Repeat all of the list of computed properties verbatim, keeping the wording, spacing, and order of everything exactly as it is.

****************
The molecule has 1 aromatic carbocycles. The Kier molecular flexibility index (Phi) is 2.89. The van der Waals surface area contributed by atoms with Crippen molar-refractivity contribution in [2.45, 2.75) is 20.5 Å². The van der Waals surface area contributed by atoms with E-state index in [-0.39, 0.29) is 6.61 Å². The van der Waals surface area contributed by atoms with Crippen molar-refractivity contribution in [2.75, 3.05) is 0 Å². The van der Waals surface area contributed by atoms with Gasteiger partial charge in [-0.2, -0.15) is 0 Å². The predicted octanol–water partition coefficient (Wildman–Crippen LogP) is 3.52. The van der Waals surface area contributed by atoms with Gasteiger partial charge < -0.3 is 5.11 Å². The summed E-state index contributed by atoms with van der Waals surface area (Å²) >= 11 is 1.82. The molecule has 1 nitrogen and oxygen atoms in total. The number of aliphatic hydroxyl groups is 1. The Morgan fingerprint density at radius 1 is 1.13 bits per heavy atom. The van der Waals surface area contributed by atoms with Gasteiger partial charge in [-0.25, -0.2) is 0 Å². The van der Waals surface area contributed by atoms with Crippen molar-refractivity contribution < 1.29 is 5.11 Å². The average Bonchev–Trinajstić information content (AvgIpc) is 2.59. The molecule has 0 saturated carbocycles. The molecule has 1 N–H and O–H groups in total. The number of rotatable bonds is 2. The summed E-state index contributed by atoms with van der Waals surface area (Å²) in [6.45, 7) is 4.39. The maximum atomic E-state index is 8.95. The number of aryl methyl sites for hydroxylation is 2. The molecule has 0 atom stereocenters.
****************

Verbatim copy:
The molecule has 1 aromatic carbocycles. The Kier molecular flexibility index (Phi) is 2.89. The van der Waals surface area contributed by atoms with Crippen molar-refractivity contribution in [2.45, 2.75) is 20.5 Å². The van der Waals surface area contributed by atoms with E-state index in [-0.39, 0.29) is 6.61 Å². The van der Waals surface area contributed by atoms with Crippen molar-refractivity contribution in [2.75, 3.05) is 0 Å². The van der Waals surface area contributed by atoms with Gasteiger partial charge in [-0.2, -0.15) is 0 Å². The predicted octanol–water partition coefficient (Wildman–Crippen LogP) is 3.52. The van der Waals surface area contributed by atoms with Gasteiger partial charge < -0.3 is 5.11 Å². The summed E-state index contributed by atoms with van der Waals surface area (Å²) >= 11 is 1.82. The molecule has 1 nitrogen and oxygen atoms in total. The number of aliphatic hydroxyl groups is 1. The Morgan fingerprint density at radius 1 is 1.13 bits per heavy atom. The van der Waals surface area contributed by atoms with Gasteiger partial charge in [-0.25, -0.2) is 0 Å². The van der Waals surface area contributed by atoms with Crippen molar-refractivity contribution < 1.29 is 5.11 Å². The average Bonchev–Trinajstić information content (AvgIpc) is 2.59. The molecule has 0 saturated carbocycles. The molecule has 1 N–H and O–H groups in total. The number of rotatable bonds is 2. The summed E-state index contributed by atoms with van der Waals surface area (Å²) in [6.45, 7) is 4.39. The maximum atomic E-state index is 8.95. The number of aryl methyl sites for hydroxylation is 2. The molecule has 0 atom stereocenters.